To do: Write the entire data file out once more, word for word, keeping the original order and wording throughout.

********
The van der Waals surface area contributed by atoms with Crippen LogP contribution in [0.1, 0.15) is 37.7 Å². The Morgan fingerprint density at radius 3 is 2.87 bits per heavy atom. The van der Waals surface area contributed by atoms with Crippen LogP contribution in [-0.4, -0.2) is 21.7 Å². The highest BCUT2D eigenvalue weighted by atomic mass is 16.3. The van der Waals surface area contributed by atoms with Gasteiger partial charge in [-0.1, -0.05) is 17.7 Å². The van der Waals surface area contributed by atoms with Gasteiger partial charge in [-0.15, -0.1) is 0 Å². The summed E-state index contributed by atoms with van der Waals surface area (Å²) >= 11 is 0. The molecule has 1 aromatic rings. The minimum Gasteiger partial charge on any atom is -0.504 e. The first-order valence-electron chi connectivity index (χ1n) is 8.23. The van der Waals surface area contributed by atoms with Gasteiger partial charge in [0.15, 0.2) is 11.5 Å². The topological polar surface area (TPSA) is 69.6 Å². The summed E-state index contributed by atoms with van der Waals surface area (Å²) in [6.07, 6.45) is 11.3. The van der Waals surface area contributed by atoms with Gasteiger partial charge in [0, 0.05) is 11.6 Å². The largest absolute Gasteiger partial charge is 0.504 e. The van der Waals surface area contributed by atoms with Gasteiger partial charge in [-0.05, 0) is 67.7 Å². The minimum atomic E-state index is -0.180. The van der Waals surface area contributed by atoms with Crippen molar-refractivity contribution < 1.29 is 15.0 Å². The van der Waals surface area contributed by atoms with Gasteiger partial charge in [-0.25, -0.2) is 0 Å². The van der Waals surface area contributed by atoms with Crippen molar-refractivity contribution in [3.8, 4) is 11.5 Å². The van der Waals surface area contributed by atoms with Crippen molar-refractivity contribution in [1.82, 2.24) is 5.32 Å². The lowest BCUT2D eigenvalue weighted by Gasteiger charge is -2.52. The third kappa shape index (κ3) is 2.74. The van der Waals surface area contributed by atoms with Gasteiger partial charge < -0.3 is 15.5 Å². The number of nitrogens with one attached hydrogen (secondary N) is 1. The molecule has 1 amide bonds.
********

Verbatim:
The van der Waals surface area contributed by atoms with Crippen LogP contribution in [0.1, 0.15) is 37.7 Å². The Morgan fingerprint density at radius 3 is 2.87 bits per heavy atom. The van der Waals surface area contributed by atoms with Crippen LogP contribution in [-0.4, -0.2) is 21.7 Å². The highest BCUT2D eigenvalue weighted by atomic mass is 16.3. The van der Waals surface area contributed by atoms with Gasteiger partial charge in [-0.1, -0.05) is 17.7 Å². The van der Waals surface area contributed by atoms with Gasteiger partial charge in [-0.15, -0.1) is 0 Å². The summed E-state index contributed by atoms with van der Waals surface area (Å²) >= 11 is 0. The molecule has 1 aromatic rings. The minimum Gasteiger partial charge on any atom is -0.504 e. The first-order valence-electron chi connectivity index (χ1n) is 8.23. The van der Waals surface area contributed by atoms with Gasteiger partial charge in [0.15, 0.2) is 11.5 Å². The topological polar surface area (TPSA) is 69.6 Å². The summed E-state index contributed by atoms with van der Waals surface area (Å²) in [6.07, 6.45) is 11.3. The van der Waals surface area contributed by atoms with Gasteiger partial charge in [0, 0.05) is 11.6 Å². The largest absolute Gasteiger partial charge is 0.504 e. The van der Waals surface area contributed by atoms with Gasteiger partial charge in [-0.05, 0) is 67.7 Å². The minimum atomic E-state index is -0.180. The van der Waals surface area contributed by atoms with Crippen molar-refractivity contribution < 1.29 is 15.0 Å². The van der Waals surface area contributed by atoms with Gasteiger partial charge in [-0.25, -0.2) is 0 Å². The van der Waals surface area contributed by atoms with Crippen molar-refractivity contribution in [3.8, 4) is 11.5 Å². The van der Waals surface area contributed by atoms with Crippen molar-refractivity contribution in [1.82, 2.24) is 5.32 Å². The lowest BCUT2D eigenvalue weighted by Gasteiger charge is -2.52. The third kappa shape index (κ3) is 2.74. The van der Waals surface area contributed by atoms with Gasteiger partial charge < -0.3 is 15.5 Å². The number of nitrogens with one attached hydrogen (secondary N) is 1. The molecule has 1 amide bonds.